Beto O’Rourke officially launched his 2020 presidential bid via a video posted on his Twitter page. The El Paso man who failed to beat Sen. Ted Cruz (R-Texas) last year is now going head-to-head with fellow Democrats in a crowded presidential field with hopes of one day facing President Trump on the debate stage.
President Trump spoke about O’Rourke during a press conference with reporters in the Oval Office Thursday morning. He was responding to a reporter’s question about what he thought of O’Rourke’s announcement.
“Well, I think he’s got a lot of hand movement. I’ve never seen so much hand movement,” he said, leading several people off-camera to laugh.
“I said, ‘Is he crazy or is that just the way he acts?’” the president continued.
“I watched him a little this morning doing what I assume was some news conference, and I’ve actually never seen anything quite like it,” he said. “Study it. I’m sure you’ll agree.”
In O’Rourke’s announcement video, he made somewhere in the neighborhood of 175 separate, dramatic hand gestures in three minutes and twenty-nine seconds as his wife hung onto his left arm.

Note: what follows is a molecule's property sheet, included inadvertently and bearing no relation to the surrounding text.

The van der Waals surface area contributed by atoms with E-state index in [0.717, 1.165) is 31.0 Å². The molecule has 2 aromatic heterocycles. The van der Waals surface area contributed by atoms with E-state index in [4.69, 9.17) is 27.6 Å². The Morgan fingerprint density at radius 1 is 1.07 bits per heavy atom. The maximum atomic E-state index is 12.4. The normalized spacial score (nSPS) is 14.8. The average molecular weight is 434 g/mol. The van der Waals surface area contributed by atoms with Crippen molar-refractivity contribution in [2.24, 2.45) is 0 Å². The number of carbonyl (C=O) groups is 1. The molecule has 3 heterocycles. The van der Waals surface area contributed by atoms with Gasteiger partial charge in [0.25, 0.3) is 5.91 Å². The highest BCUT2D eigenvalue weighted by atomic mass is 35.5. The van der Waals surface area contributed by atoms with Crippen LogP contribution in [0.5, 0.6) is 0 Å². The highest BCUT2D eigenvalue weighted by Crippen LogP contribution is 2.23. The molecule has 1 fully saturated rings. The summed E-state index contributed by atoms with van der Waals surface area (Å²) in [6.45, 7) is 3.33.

In an appearance in Iowa, shortly after his official announcement, O’Rourke made over 125 separate, dramatic hand gestures in just two minutes in thirty-three seconds. His hand motions were so emphatic at times that he appeared to come close to smacking a nearby, disinterested-looking guy in the head several times.
Claiming to be running a “positive” campaign, O’Rourke painted a doom-and-gloom picture of America at the verge of economic collapse, a government in the brink of totalitarianism, and human civilization a few years away from being destroyed by climate change.
As for specific ideas and policies, he was a bit vaguer in both videos. Amidst all the buzzwords and liberal catchphrases, he seemed to be advocating for universal healthcare, open borders, no more climate change, and no more effects of slavery.
O’Rourke also claimed that we only have a ten-year window to “do everything we possibly humanly can” to stop climate change, yet didn’t address how much taxpayer money would be pulled away from tackling climate change by the extreme expense of universal healthcare. Doing everything humanly possible would mean canceling any social programs and cutting all government programs that don’t specifically address climate change.
Asked who he considers to be the bigger threat to his hopes for a second term, “Beto O’Rourke or Joe Biden,” Trump responded, “I just say that whoever it is, I’ll take them on. Him or her.”